With the world media attention focused on the 19th National Congress of Chinese Communist Party (CPC), it is worthwhile to pay attention to the nation-wide roll-out of the new anti-corruption regime of the National Supervision Commission (NSC) and introduction of the national supervision law, as just announced by President Xi during his opening speech.
Although the anti-corruption campaign during the five past years has been fairly successful, the Chinese leadership has become aware of the deficiencies in the current anti-corruption regime.
As a result, the Chinese government initiated a pilot reform of the national supervision system in December 2016, which will be implemented nationwide shortly after the 19th National Congress of CPC (October 18 through October 25, 2017).
The reform aims at centralizing the anti-corruption power from the National Bureau of Corruption Prevention (NBCP), Ministry of Supervision and the anti-corruption department of the Procuratorate to form a new institution named the National Supervision Commission (NSC), which will execute supervision power over public officials, as well as managers and directors in state-owned enterprises and administrative institutions.
Setting up of the NSC is anticipated to bring significant benefits. On the one hand, the disciplinary inspection power of Chinese graft busters has been significantly enhanced, thanks to the synergy achieved through the centralization of inspection powers.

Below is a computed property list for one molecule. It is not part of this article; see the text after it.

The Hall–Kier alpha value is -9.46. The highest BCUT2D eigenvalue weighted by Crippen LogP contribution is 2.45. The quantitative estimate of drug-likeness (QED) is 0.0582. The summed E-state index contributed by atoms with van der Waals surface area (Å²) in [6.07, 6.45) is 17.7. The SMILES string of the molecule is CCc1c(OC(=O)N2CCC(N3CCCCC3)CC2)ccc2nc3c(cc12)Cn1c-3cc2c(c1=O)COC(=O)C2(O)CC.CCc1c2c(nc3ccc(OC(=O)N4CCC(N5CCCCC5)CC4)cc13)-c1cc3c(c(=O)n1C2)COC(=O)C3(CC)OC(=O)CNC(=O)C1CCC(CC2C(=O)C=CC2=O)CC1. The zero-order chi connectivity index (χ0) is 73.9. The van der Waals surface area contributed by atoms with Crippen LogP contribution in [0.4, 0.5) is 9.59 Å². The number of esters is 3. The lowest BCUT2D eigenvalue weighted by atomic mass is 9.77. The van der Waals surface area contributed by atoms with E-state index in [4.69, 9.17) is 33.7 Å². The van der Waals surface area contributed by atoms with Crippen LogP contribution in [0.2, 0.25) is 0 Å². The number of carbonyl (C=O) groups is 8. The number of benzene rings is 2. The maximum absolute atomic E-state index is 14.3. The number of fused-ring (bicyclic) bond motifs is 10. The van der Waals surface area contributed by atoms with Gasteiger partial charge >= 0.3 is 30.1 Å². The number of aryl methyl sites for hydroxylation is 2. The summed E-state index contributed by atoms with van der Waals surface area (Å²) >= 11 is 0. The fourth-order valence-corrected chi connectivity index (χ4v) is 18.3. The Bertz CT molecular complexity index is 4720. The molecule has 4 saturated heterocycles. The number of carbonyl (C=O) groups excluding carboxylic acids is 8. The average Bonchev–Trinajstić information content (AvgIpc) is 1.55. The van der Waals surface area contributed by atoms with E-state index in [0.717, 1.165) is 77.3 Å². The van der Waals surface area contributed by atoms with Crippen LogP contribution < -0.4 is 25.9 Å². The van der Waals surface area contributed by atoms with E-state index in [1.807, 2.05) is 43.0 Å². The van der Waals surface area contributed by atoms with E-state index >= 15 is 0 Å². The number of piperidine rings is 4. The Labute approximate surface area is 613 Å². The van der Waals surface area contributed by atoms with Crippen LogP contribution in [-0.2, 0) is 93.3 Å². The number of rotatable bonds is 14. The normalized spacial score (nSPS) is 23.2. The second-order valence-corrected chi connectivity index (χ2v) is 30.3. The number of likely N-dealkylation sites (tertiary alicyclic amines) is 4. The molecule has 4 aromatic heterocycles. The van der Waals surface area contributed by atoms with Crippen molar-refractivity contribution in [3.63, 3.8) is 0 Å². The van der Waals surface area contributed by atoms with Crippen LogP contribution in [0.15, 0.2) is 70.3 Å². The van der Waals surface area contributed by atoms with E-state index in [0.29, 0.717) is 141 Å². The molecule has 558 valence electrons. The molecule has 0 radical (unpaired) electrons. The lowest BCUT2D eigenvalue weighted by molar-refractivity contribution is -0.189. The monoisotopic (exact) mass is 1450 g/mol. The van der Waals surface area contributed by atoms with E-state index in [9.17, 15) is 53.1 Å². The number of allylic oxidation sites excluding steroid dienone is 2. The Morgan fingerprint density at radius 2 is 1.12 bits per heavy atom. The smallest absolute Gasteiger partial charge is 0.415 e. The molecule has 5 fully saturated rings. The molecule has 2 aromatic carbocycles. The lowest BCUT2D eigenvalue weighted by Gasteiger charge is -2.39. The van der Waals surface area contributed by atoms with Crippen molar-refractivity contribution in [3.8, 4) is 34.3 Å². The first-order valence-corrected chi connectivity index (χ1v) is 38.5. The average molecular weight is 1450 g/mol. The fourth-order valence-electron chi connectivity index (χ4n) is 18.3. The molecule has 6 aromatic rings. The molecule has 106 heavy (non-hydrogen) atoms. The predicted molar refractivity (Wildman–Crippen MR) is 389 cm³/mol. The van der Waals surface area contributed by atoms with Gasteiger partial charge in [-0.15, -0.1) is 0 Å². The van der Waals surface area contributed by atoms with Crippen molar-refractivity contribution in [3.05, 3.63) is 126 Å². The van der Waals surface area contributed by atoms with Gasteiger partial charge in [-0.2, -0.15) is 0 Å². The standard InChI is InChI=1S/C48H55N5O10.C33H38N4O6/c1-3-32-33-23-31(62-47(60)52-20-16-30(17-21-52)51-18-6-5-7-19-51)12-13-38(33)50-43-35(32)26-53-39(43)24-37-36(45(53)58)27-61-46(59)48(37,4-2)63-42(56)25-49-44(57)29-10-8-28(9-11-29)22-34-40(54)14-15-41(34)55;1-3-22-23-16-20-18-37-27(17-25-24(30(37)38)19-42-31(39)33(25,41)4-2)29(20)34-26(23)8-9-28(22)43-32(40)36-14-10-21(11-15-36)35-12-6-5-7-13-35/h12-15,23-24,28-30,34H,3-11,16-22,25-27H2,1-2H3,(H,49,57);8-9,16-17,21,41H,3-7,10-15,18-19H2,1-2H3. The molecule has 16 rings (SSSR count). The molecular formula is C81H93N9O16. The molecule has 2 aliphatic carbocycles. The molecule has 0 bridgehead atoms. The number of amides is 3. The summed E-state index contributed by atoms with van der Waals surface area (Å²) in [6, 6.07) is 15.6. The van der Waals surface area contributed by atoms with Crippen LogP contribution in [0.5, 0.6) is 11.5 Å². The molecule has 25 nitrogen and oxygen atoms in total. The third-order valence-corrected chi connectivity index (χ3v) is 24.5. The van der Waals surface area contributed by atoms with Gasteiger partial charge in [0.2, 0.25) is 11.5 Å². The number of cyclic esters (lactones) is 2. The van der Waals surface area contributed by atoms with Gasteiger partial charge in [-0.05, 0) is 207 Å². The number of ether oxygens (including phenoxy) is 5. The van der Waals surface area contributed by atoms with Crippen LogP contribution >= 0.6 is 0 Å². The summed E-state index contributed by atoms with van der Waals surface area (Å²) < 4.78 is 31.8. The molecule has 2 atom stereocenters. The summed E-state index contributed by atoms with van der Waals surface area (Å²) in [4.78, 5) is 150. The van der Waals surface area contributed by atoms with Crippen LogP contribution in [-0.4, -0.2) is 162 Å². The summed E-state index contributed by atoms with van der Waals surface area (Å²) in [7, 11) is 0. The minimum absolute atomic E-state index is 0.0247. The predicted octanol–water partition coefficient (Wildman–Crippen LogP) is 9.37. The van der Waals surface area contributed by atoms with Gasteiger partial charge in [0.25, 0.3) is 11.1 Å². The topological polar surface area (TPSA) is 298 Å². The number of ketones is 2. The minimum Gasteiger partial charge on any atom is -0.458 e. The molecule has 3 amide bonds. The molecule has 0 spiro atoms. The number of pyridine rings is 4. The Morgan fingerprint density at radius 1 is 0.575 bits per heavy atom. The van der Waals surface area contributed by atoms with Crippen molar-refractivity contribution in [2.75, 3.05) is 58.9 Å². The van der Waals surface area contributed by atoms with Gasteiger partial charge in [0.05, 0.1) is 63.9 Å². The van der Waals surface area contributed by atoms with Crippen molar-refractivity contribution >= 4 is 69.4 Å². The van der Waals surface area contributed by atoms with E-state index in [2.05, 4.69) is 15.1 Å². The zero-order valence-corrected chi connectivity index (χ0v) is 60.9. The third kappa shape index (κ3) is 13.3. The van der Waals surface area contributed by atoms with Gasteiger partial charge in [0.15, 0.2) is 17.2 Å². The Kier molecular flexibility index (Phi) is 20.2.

On the other hand, in terms of the administration structure, the NSC replaces the old structure with a more balanced structure of “One Government, One Commission, One Procuratorate and One Court.”
The trial program of the NSC was initiated in December 2016 in Beijing, Shanxi Province and Zhejiang Province, and it will eventually be rolled out nationwide. The roll-out of the NSC will be one of the most important political and institutional reforms in China, which will have far profound and far-reaching impact on Chinese political life and the anti-corruption program.
The NSC has some underlying principles, such as centralizing anti-bribery power, enhancing the methods of supervision, adhering to the Party’s policy and “covering all corners of one case.” Those principles govern the NSC’s exercise of the centralized national supervision power.
The NSC is also authorized to execute 12 enforcement measures, such as interrogation, blocking, inquiry, and “Liu Zhi”（留置 – a compulsory detention measure) to guarantee the efficacy of national supervision power.
Among those 12 enforcement measures, Liu Zhi will replace the earlier measure of “Shuang Gui” (双规 — an intra-Party disciplinary practice that required a CPC member under investigation to cooperate with questioning at a designated place and a designated time.)
Liu Zhi and the other measures are expected to bring about unprecedented enforcement under the CPC’s regime of fighting corruption.
Jianwei (Jerry) Fang is a partner with the China-based Zhong Lun Law Firm in the firm’s Shanghai office. He was a judge in China and later earned LL.M/J.D. at Columbia Law School. He can be reached here.